An entirely new woman exited those trees. She mumbled to herself, hands shaking, her legs coated in blood, trying to pull herself together until she reached her apartment. Every step felt like a knife. She reached her door, fumbling at the lock for a few minutes before making her way inside.
“Now what?” she questioned her empty apartment, fighting back a flood of tears.
“STOP CRYING!” She yelled, “Stop crying” she mumbled.
Slowly, Mary walked to her stove, walking herself through the steps in her mind. She opened the cupboard above the sink and brought down the kettle.
“Put the kettle in the sink. Turn on the tap. Fill the kettle with water. Go to the stove. Turn on the stove. Put the kettle on the stove. Go to the cabinet. Take out the box of tea. Pick a teabag. Reach back in the cabinet. Get the sugar. Wait for the water to boil, wait for the water to boil, wait for the water to boil, wait, wait, wait…” she trailed off, nothing to do but cry.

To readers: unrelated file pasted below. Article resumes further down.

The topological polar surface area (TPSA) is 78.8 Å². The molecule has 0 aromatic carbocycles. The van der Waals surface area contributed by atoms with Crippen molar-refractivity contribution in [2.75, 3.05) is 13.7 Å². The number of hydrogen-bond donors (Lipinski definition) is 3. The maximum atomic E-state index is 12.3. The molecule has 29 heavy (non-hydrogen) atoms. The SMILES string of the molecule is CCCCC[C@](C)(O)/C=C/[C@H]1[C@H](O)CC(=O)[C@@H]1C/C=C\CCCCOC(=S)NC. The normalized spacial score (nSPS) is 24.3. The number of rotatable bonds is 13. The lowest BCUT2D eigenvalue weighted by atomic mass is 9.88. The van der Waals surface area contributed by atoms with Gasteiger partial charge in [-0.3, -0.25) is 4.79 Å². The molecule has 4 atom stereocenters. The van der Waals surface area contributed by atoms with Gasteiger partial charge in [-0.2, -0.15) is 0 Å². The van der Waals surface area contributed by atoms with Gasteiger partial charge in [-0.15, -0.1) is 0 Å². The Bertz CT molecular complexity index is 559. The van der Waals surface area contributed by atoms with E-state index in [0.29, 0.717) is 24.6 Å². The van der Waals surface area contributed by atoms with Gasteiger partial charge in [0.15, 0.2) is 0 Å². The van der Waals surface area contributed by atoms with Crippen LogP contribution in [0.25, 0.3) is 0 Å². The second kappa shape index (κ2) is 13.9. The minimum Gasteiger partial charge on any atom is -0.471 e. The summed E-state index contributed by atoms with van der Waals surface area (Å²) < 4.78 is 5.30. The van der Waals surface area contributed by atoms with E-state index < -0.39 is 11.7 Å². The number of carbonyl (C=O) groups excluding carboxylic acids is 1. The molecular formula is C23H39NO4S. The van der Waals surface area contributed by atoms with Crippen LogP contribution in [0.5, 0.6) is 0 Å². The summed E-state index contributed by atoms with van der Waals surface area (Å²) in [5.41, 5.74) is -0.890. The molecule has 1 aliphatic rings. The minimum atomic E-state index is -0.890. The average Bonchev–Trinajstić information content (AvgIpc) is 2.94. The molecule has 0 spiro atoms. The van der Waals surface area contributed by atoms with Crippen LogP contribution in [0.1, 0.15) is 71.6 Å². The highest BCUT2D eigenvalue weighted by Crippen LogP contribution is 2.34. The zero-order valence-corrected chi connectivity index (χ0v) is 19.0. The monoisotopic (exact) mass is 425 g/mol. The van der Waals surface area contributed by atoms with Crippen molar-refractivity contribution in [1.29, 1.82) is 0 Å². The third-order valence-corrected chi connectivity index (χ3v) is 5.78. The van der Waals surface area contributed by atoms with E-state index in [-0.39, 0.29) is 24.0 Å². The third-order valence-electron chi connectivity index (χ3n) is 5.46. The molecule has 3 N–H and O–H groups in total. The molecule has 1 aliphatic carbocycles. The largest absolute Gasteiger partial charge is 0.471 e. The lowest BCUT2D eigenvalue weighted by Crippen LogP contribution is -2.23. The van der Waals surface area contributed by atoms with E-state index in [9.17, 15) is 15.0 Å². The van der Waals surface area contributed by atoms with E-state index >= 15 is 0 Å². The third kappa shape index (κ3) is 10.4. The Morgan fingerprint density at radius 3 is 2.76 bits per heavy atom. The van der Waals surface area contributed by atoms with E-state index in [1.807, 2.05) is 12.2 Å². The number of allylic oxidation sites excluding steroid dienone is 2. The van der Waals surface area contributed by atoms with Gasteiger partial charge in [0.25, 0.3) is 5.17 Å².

The water was boiling. As she removed the kettle from the stove, Mary glanced at the water. She went over to the sink and poured the boiling water onto her hand. Staring at her hand for a moment, she felt, nothing, for a moment and then she started to scream.
James heard her and immediately came running. Bursting through the door he saw her standing by the sink, covered in blood and bruises, holding her burnt hand. She stopped crying, looked at him and mouthed “help me”, before collapsing to the floor.
For James, this story ends when Mary woke the next morning in the hospital. She opened her eyes. Looked James in the eye and with the utmost sincerity said
“I never want to see you again.”